• Darren – yes you are covered for early retirement either way (VERA or RIF) due to your having over 25 years of service. If your position is being RIF’d/eliminated and your agency does NOT have another job they can offer you that is within two pay levels of your current your pay grade, is within your commuting area AND THAT YOU ARE QUALIFIED FOR, then you can take early retirement.

          If you agency DOES have another job they can offer you that meets the above 3 conditions and you refuse the offer, you will not be eligible for early retirement and your separation will be considered a resignation. However if there are RIF’s in your area, more likely than not your agency will NOT have another job to offer you.

          Usually if RIF’s are coming, the agency will also seek at least a targeted VERA to cover only those areas where RIF’s or facility/base closings are going to occur to hopefully entice enough of those eligible for early retirement/regular retirement to retire and limit the numbers of workers they have to process for termination of employment!

          • David, thank you for your reply.

            I understand the RIF process. If my position is on the list and there’s nowhere for me to move laterally, then it’s “Pack your stuff!” with no questions asked.

            It’s the VERA that confounds me; and I’ve addressed this with Reg also.

            Using my SCD (Service Computation Date) I will have 30 years Federal service @ age 49, on 8AUG2018.
            [Somewhere] I read that in the absence of a RIF, the earliest I could voluntarily retire [at that point] would be [31DEC2018].

            Somewhere else, I read that in the absence of a RIF or my ineligibility for a VERA; which you addressed on 17DEC16; the earliest age I could [voluntarily] retire was 57 (My MRA). That’s 10 years away and I have other family that are [also] getting on in age; waiting for me to retire, so we can change locale before age becomes a hindrance (No so much [for me] but [for them]). There are also personal concerns/considerations that are factors in my/our wanting to know the earliest/how I can move on.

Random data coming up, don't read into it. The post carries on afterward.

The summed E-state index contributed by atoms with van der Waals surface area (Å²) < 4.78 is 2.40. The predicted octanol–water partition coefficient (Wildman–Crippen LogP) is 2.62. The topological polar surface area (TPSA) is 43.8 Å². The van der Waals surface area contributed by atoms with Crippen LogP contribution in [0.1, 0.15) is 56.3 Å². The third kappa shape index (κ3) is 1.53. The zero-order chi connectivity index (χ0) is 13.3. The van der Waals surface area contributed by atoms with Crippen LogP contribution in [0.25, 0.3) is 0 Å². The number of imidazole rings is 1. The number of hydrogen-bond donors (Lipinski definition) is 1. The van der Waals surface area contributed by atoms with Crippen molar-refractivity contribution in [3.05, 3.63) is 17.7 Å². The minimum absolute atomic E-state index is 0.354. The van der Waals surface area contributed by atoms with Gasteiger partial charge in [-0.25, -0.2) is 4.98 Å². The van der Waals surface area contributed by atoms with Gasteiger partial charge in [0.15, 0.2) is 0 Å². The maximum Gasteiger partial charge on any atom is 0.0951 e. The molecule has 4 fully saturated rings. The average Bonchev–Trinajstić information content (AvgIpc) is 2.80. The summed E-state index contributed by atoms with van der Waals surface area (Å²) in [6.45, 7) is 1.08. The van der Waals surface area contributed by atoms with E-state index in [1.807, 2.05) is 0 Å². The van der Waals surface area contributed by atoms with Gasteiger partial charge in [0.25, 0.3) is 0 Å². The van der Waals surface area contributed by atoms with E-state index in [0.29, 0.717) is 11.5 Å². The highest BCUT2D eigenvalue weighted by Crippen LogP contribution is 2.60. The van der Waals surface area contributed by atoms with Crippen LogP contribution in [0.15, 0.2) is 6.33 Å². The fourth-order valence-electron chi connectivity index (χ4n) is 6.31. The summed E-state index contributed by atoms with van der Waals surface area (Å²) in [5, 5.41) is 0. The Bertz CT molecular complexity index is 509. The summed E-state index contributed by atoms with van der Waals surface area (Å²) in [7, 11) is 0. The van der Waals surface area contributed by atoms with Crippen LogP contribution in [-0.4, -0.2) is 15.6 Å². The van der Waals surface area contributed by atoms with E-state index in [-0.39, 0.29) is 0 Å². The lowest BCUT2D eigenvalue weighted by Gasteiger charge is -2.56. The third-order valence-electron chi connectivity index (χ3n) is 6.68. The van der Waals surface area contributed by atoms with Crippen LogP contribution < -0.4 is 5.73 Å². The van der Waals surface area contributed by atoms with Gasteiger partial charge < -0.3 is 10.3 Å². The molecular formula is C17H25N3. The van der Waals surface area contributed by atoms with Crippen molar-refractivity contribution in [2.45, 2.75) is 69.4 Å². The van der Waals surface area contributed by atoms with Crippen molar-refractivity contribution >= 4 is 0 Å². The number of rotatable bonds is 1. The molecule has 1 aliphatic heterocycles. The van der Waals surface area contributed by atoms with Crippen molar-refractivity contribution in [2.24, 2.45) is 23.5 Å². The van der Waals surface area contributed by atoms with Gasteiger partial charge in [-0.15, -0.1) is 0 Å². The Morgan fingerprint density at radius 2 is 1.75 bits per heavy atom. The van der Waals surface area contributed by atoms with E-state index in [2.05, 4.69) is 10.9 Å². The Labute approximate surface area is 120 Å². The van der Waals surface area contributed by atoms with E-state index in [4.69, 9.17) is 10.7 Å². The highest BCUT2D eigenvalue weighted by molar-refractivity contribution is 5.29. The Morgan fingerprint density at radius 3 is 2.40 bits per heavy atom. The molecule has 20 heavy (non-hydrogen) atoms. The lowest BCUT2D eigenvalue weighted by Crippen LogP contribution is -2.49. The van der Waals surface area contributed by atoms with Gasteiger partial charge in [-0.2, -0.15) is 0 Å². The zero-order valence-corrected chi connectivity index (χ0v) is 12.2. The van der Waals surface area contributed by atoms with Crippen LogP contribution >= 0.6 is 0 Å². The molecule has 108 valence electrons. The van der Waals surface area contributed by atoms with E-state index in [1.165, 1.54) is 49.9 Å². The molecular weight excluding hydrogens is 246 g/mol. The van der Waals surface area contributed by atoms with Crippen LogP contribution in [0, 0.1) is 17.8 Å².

• Another important thing to keep in mind if you are a FERS retiree who is under 62 – you will NOT receive ANY annual Cost of Living increases for your FERS retirement until you reach 62 years of age. It doesn’t matter if you took an early retirement or retired regularly between your MRA and age 62.

        Example, you take early retirement at age 50 with 30 years of service. Your high 3 is $50K/year, so your gross FERS retirement annuity would be $15K/year (before taxes, FEHB premium deductions, etc).

        That same $15K/year amount will remain unchanged till age 62, all the while your taxes and your FEHB premiums will still increase year over year. Your take home FERS annuity amount will shrink considerably over the next 12 years till you start getting annual cost of living increases when you hit 62.

        • I already know that whenever, or however I can leave Federal service, I will not be able to do nothing. I’ll have to get another job after I leave; maybe [two]. (Sigh) /:-\ since my high 3 is considerably less than $50K/yr. and the resulting figures would also be considerably less.

  3. The bad thing is the FER’s retirement system was billed by Ronald Reagan as a way workers could take their retirement benefit with them. Sadly this is only partially true. If you take a deferment your “banked” sick leave does not count, you lose it in its entirety, the health care option is null and void and you cannot carry over the life insurance election either. You will also forgoe the small yearly increase retirees get. Those are pretty stiff penalties for just deferring your retirement with 30 years vested. The benefit of possibly working on a second career outweigh any further increases in the pathetic FERS system though but make sure you know what your getting into.